Rijksmuseum van Oudheden, Leiden
Years ago I visited Rijksmuseum van Oudheden in Leiden (the Netherlands) for the first time. My visit is so long ago I can barely remember what I saw there. I do, however, remember it was an impressive collection, especially considering the modest size of the museum.
Last week I was back in the Netherlands for Christmas and I decided to include a visit to the RMO to refresh my memory.
At this moment in time the number of museums I visited which have anything to do with ancient Egypt (sometimes remotely, I have to admit) is getting very close to 20. So when I say that I’m impressed with the items on display in Leiden, that means something. Let’s not forget that there are a few very well established museums on my list, like the British Museum (London, UK), Neues Museum (Berlin, Germany) and Louvre (Paris, France). Most of the museums I have visited are considerably bigger than the RMO, and so are their Egyptian departments.
Why do I like this museum so much? That has to do with a few factors.
First of all, the way the collection is set up is sometimes quite different. For example, there is a corner in one of the rooms where several stelae have been set up together. You can press a button on an interactive map to hear the text on the stela of your choice (in Dutch). That’s something I have only seen in Manchester Museum (Manchester, UK); they have a replica stela which can be explored in a similar way.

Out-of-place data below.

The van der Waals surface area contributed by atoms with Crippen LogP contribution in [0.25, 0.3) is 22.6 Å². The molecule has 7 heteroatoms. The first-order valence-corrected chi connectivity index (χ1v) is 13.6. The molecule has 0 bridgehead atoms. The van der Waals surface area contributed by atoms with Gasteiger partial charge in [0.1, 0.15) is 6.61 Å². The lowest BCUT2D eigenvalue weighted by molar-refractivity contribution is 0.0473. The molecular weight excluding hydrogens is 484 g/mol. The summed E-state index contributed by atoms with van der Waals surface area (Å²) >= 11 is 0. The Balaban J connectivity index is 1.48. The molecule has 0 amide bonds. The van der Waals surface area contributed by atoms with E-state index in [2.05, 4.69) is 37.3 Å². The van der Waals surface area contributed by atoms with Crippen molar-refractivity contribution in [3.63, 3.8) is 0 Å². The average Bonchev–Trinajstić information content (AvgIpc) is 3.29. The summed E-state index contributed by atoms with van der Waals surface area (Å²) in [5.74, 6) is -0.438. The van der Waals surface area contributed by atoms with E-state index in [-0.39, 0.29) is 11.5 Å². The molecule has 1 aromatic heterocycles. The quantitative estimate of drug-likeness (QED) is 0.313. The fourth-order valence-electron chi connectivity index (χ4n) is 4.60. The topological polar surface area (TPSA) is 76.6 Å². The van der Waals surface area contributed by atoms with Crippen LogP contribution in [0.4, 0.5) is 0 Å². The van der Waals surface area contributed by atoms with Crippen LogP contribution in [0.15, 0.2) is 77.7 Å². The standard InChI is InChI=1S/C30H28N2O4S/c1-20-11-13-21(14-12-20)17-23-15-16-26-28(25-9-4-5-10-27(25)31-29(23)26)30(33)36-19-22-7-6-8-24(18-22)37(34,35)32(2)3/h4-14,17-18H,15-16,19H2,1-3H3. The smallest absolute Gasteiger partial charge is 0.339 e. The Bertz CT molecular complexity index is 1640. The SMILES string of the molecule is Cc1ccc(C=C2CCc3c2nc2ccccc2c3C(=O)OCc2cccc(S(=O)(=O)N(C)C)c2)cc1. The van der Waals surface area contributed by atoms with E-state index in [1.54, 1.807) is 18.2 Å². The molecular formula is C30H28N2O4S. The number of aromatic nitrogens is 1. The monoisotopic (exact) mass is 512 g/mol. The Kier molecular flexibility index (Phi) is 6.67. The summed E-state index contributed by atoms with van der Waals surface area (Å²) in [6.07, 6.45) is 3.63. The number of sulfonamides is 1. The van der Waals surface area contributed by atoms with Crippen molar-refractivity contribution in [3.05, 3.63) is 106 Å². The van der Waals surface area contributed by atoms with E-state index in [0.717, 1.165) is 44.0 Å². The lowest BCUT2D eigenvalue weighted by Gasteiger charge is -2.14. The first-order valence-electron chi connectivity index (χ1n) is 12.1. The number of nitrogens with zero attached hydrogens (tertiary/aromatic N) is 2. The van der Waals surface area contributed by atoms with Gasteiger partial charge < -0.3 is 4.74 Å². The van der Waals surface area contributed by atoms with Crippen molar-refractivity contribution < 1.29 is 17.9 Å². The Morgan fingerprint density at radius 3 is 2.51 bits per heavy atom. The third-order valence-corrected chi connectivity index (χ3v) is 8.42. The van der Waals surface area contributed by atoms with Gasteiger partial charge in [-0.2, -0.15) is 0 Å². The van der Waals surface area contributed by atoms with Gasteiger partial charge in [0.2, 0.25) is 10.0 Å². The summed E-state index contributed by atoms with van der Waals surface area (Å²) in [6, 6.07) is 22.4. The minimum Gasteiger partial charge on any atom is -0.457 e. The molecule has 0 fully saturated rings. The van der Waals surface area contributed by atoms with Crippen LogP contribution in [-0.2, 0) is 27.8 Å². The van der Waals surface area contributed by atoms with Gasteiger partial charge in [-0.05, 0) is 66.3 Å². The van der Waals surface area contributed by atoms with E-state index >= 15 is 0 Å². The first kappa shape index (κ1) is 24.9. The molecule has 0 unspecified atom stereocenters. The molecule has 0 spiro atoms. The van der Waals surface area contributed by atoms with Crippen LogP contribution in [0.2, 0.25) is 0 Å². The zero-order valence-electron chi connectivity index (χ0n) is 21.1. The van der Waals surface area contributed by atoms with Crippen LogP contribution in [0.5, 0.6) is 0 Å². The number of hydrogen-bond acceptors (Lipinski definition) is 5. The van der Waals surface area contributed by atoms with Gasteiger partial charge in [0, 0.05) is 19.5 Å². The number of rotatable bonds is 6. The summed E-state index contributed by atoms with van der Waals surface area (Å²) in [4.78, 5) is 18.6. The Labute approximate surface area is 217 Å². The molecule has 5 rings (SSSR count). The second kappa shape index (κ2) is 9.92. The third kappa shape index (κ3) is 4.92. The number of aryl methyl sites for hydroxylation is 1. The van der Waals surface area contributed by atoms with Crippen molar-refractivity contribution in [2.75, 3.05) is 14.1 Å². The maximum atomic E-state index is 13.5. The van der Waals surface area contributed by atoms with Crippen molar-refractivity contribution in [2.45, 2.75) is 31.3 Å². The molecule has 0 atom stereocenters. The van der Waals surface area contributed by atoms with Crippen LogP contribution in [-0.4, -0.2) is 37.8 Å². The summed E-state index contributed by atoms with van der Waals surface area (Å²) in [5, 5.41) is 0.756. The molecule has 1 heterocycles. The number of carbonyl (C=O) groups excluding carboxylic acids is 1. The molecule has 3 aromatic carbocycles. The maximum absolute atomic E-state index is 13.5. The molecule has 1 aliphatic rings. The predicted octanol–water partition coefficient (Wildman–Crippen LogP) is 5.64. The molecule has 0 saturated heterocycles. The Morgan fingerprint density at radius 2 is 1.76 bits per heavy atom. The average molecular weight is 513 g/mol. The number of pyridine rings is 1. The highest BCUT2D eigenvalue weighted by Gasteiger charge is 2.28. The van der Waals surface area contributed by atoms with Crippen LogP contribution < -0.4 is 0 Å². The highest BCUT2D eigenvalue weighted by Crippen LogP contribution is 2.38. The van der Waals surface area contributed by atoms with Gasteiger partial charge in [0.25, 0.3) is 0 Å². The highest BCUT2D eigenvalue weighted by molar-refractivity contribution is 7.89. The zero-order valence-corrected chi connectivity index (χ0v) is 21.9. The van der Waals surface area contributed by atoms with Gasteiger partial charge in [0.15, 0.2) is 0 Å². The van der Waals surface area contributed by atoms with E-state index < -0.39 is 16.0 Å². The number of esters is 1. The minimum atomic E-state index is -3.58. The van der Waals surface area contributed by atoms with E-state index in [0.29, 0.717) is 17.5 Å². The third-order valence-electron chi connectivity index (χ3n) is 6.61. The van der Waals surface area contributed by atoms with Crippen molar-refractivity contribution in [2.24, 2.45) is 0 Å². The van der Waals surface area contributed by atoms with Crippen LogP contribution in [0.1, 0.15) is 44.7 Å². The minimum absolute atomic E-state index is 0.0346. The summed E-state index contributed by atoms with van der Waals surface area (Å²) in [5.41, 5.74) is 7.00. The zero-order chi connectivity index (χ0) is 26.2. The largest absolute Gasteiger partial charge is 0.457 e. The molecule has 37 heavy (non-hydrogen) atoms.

Second, there is plenty of room to move about, but still there is a lot on display. You can easily spend a few hours just looking at the Egyptian artefacts.
Finally, they have some truly exquisite items on display. And some are quite well known, like Maya and Meryt.
I also like the fact it is all set up in chronological order, neatly starting with the predynastic period and ending with their mummy collection. Oh, and they have cat mummies.
You cannot avoid damaged artefacts, but most items in this museum are in a wonderful condition. When things are damaged or unfinished they make the most of it. Like with the statue below, which is unfinished; they stress the fact it’s not completed by setting it up just a little differently.
To be honest, I’d love to include all 33 photos I have of this collection in this post, but that would be bit much. There is, however, so much to like! I liked the baboon mummy, the cubit, the beautiful statues and the offering table.
It would be a lot easier to advise you to go see it for yourself. You will not be disappointed.